Proponents of this bill, and of the 15 other bills similar in nature being considered in nine states across the country, routinely claim school districts and educators are infringing on parental rights and “sexualizing school aged children,” and argue such conversations should be led by parents rather than educators.

These claims, at face value, aren’t entirely invalid. Parents absolutely should play an important role in having these conversations with their children.

However, despite the important role parents play, it is blatantly wrong and hypocritical of Republicans to assert that legislation is needed to help protect America’s youth from so-called “sexualization” in our public schools.

In fact, the reality is, whether it be love stories between male and female characters in assigned readings, or lesson plans that teach foreign languages through illustrations of traditional households, students are exposed to hetero-sexualism each and every day. Republicans aren’t outraged by this and bills aren’t being introduced to strip classrooms of these materials.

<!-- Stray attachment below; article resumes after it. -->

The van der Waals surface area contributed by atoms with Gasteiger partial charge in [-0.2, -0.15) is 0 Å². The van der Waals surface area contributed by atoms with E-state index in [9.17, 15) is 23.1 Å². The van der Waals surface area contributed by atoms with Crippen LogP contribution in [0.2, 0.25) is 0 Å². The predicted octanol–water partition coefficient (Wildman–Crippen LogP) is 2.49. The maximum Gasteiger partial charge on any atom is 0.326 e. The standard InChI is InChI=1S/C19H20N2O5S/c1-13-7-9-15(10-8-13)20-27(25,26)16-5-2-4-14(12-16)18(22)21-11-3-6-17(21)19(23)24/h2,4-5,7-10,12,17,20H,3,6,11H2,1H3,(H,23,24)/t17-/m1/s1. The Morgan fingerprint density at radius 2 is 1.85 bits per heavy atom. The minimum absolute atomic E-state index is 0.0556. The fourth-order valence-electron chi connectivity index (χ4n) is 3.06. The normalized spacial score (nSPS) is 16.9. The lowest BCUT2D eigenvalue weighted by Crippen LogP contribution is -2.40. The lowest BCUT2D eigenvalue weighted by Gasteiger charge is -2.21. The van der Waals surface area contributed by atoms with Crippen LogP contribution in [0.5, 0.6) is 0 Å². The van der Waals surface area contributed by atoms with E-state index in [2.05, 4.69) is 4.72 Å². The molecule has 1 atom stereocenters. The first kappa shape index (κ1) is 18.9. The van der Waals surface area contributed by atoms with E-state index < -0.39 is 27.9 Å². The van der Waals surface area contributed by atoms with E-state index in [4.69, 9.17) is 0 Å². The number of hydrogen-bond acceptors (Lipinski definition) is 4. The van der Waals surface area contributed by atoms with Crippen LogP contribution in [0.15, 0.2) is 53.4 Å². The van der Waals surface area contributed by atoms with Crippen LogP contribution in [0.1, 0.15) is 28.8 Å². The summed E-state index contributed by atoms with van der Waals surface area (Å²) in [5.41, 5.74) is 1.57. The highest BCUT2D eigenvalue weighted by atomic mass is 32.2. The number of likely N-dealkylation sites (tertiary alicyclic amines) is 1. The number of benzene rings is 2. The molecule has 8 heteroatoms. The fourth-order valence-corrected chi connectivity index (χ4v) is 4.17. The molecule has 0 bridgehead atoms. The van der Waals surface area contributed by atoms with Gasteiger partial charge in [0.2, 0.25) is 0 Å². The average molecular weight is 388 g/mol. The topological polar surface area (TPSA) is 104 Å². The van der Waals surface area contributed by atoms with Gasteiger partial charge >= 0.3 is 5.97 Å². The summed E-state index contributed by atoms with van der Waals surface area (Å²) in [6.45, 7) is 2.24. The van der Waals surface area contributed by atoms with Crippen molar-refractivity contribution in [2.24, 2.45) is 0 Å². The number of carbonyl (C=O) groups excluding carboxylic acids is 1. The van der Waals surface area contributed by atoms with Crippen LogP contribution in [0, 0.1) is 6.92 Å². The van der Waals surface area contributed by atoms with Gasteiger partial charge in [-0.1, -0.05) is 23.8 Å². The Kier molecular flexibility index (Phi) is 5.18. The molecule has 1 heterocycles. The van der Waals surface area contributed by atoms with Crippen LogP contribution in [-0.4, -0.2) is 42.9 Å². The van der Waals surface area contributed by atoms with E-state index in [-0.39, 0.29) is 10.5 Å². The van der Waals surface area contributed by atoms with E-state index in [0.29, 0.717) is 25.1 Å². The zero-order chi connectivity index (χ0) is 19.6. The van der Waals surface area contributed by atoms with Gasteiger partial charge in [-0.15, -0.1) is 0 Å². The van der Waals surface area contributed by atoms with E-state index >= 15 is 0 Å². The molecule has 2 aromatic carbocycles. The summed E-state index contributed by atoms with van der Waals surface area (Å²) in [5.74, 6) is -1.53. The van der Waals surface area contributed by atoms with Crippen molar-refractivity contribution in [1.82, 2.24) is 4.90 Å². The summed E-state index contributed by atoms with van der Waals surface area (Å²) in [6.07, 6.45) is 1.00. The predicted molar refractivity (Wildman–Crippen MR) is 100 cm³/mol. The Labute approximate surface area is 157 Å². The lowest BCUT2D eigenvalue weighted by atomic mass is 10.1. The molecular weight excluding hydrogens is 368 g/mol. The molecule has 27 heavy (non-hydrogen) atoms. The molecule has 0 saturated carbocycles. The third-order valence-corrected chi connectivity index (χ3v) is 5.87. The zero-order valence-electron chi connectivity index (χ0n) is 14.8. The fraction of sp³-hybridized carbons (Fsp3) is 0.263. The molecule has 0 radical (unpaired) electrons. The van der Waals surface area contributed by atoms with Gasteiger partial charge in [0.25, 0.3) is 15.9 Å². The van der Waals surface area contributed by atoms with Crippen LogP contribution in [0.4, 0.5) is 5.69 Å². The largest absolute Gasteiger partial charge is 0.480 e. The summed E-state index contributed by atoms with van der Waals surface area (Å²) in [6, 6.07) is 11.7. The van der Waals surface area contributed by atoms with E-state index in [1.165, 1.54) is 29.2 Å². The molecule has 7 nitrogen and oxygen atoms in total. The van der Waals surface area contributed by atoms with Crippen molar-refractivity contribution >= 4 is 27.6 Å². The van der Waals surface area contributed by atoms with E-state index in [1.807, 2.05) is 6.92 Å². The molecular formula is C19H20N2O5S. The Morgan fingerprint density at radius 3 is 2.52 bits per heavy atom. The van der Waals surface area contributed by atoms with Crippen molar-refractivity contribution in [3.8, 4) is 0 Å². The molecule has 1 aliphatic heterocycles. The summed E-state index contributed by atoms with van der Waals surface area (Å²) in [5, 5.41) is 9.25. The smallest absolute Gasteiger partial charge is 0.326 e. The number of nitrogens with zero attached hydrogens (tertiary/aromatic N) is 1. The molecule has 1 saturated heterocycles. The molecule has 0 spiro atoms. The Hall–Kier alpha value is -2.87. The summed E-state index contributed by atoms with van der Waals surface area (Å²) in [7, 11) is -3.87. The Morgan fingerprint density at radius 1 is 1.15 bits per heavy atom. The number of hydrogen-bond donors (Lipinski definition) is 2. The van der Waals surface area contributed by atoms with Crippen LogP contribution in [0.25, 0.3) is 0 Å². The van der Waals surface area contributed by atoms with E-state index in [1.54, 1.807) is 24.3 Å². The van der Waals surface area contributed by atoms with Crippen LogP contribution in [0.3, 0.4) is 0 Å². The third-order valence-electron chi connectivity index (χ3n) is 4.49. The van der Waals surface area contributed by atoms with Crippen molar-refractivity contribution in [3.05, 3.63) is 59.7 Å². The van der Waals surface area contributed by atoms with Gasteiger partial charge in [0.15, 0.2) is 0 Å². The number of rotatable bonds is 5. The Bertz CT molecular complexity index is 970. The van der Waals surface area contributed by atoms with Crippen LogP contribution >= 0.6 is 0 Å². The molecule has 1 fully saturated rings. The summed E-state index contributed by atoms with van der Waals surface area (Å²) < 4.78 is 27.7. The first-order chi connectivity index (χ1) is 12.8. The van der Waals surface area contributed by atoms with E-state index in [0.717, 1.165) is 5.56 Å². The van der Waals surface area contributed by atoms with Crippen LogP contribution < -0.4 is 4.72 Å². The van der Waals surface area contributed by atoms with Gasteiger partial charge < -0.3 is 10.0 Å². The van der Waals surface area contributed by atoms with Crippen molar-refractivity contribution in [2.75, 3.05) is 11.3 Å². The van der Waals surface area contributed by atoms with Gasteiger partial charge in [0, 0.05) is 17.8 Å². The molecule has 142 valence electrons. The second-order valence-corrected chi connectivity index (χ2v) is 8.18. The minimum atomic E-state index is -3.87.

Instead, the Republican claim of protecting children is nothing more than a guise to distract the public while far-right Republicans accomplish their true objective of restricting conversations around homo-sexualism and other sexual orientations and gender identities to which they object.

Further, as a byproduct of their asinine policies, far-right Republicans also claim that discussions of LGBTQ+ related topics don’t belong in the classroom. From book bans to disbanding gay-straight alliance clubs, these very actions and ideals are ludicrous and discriminatory.

America’s classrooms are important spaces where topics such as civil rights and social studies are taught. Members of the LGBTQ+ community have played important roles in both American and international history, and LGBTQ+ students equally deserve to see their own history and experiences reflected in their learning environment.